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  • AFTAC experts travel to Georgia for STEMversity

    STEMversity is a nonprofit, seasonal program that provides state-of-the-art, hands-on STEM training to underrepresented youth through instructional laboratory experience. From blood spatter to DNA analysis, toxicology to nuclear forensics, the course covers a broad range of STEM-related themes and applications.
  • VCSAF meets with nuclear scientists, engineers about future operations

    The visit gave the leaders an opportunity to discuss future operations and algorithmic warfare – the method by which battles are fought using artificial intelligence and machine learning as a weapon system – with members of the Defense Department’s sole nuclear treaty monitoring center and the United States' technical surveillance center of excellence.
  • International, technical partnership continues to flourish

    Comprehensive Nuclear-Test-Ban Treaty Organization Preparatory Commission executive secretary, Dr. Lassina Zerbo, traveled from his headquarters in Vienna to meet with Air Force Technical Applications Center commander, Col. Chad Hartman, in Florida July 25, to discuss modernization of the National Data Center and how AFTAC’s support to the International Data Center is fundamental to their re-engineering efforts.
  • Using dynamite and TNT to enhance nuclear mission

    With the assistance and expertise of explosive ordnance disposal Airmen from the 45th Civil Engineer Squadron, AFTAC’s Systems Development Directorate personnel tested a new system to determine if their creative ingenuity could be operationally deployed in the field.
  • A1C with Ph.D. lands job at nuclear treaty monitoring center

    It’s not often you see those three-letter titles A1C and Ph.D. used to refer to the same person. As a matter of fact, only one-hundredth of one percent of the Air Force’s enlisted force from E-1 through E-9 possess a doctor of philosophy degree, one of 33 enlisted Airmen in the Air Force with a doctorate degree.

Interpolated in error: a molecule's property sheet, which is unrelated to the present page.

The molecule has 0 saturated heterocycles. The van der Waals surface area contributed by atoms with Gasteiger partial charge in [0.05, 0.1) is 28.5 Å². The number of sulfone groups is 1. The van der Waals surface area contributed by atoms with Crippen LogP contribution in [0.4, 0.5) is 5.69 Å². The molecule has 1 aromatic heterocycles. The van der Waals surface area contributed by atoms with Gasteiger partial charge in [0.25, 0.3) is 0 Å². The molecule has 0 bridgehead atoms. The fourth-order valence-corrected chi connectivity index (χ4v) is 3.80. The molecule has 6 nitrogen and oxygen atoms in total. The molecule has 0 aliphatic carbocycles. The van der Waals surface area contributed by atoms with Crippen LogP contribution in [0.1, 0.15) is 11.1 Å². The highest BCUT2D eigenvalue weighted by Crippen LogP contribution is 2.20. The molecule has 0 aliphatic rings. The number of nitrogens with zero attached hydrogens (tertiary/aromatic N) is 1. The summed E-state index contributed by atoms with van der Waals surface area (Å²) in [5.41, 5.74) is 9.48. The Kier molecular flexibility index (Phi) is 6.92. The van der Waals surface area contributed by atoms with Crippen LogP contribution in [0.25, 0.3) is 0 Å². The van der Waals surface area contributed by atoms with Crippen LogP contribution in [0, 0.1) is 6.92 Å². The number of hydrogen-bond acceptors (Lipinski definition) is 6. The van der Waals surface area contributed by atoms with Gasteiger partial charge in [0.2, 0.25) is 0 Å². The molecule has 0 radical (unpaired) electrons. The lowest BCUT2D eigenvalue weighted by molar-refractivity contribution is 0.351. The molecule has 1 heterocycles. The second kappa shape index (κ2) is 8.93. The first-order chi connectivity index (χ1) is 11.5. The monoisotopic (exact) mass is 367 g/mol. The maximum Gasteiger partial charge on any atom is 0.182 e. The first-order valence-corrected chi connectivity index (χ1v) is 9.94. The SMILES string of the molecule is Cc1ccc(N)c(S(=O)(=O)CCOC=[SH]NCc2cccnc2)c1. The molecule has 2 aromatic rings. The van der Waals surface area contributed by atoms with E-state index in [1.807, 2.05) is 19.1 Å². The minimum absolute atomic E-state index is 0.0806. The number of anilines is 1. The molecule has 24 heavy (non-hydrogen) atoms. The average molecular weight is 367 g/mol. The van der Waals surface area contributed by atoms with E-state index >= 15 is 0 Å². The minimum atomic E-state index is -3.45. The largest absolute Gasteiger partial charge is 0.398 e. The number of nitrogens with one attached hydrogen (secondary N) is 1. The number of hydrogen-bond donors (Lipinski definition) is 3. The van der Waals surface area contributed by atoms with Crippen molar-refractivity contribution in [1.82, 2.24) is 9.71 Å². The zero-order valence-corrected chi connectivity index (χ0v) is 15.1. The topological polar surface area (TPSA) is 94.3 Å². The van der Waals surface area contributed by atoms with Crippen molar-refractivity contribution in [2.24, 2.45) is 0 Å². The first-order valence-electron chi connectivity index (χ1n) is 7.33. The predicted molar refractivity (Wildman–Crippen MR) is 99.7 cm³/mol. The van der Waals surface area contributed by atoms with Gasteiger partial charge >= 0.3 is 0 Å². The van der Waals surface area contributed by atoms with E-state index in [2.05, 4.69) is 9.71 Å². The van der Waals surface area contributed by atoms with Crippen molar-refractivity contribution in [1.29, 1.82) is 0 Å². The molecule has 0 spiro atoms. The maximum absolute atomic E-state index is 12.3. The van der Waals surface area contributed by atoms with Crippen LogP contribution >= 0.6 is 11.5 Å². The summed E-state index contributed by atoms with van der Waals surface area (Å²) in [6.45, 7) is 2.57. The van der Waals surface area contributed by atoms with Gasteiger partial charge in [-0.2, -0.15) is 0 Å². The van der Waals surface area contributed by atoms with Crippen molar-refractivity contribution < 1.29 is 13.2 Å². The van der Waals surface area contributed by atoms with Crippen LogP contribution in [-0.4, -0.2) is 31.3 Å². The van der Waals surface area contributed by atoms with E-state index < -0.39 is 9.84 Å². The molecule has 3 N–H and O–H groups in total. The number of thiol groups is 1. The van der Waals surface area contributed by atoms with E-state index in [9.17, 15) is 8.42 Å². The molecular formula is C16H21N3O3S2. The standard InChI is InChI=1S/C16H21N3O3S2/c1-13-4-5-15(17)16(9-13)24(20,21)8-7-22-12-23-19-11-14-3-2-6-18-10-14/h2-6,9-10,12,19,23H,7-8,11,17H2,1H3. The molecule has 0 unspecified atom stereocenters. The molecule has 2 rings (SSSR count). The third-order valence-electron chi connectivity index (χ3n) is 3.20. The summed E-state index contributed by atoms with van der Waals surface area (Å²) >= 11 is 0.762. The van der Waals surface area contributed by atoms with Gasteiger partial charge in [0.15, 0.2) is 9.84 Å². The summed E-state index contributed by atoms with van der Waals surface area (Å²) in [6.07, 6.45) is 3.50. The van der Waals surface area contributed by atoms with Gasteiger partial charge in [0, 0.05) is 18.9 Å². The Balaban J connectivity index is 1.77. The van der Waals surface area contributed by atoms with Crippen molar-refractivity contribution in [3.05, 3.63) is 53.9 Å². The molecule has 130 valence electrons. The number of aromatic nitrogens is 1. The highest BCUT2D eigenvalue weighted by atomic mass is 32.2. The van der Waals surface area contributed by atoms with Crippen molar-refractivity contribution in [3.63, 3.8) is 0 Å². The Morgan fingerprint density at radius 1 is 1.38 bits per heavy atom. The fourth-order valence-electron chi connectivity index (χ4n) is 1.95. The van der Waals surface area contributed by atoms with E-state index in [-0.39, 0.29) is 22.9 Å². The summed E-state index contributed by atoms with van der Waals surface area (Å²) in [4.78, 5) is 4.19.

• Air Force Technical Applications Center uses failure to evolve

    In 2013, AFTAC formed an Innovation Lab to find ways to improve and accomplish their mission by developing concepts and technologies faster and cheaper. But the number one reason for establishing the lab was to enable innovators within the center to take calculated risks and evolve from failure to achieve success. From that concept grew the center’s “eFAILution” wall, a prominent centerpiece of projects displayed on the wall that didn’t quite make the grade. It’s what lab personnel describe as “a lineage of success born of failure” and their central message is simple: continue to learn and evolve from your mistakes.
  • AFTAC helps break the 'STEM mold'

    In 1976, esteemed historian and author Laurel Thatcher Ulrich wrote a book entitled, “Well-Behaved Women Seldom Make History.” The premise of her work was to shine a light on famous women throughout history who challenged the way things were done. While the title may seem to be a modern-day rallying cry for women to go out and break the rules through misbehavior, that was not the premise of her message. Ulrich’s emphasis was to encourage women to do more – to break with convention, make a mark on history and prove that ordinary people, including women, can have a lasting impact on the world by doing the unexpected.
  • From high-risk youth to national award winner – One Airman’s inspirational journey

    This extraordinary Airman, who graduated from Penn State, loves the work he does for the Air Force and his country, but things did not always come easy to him. A Buffalo, New York, native, U.S. Air Force Maj. Michael Butler has many accomplishments, including five Air Force-level awards, and soon he will add recipient of the prestigious, national Arthur S. Flemming Award to the list. The annual Flemming award honors outstanding federal employees who made significant and extraordinary contributions to the federal government. Butler won in the leadership and management category.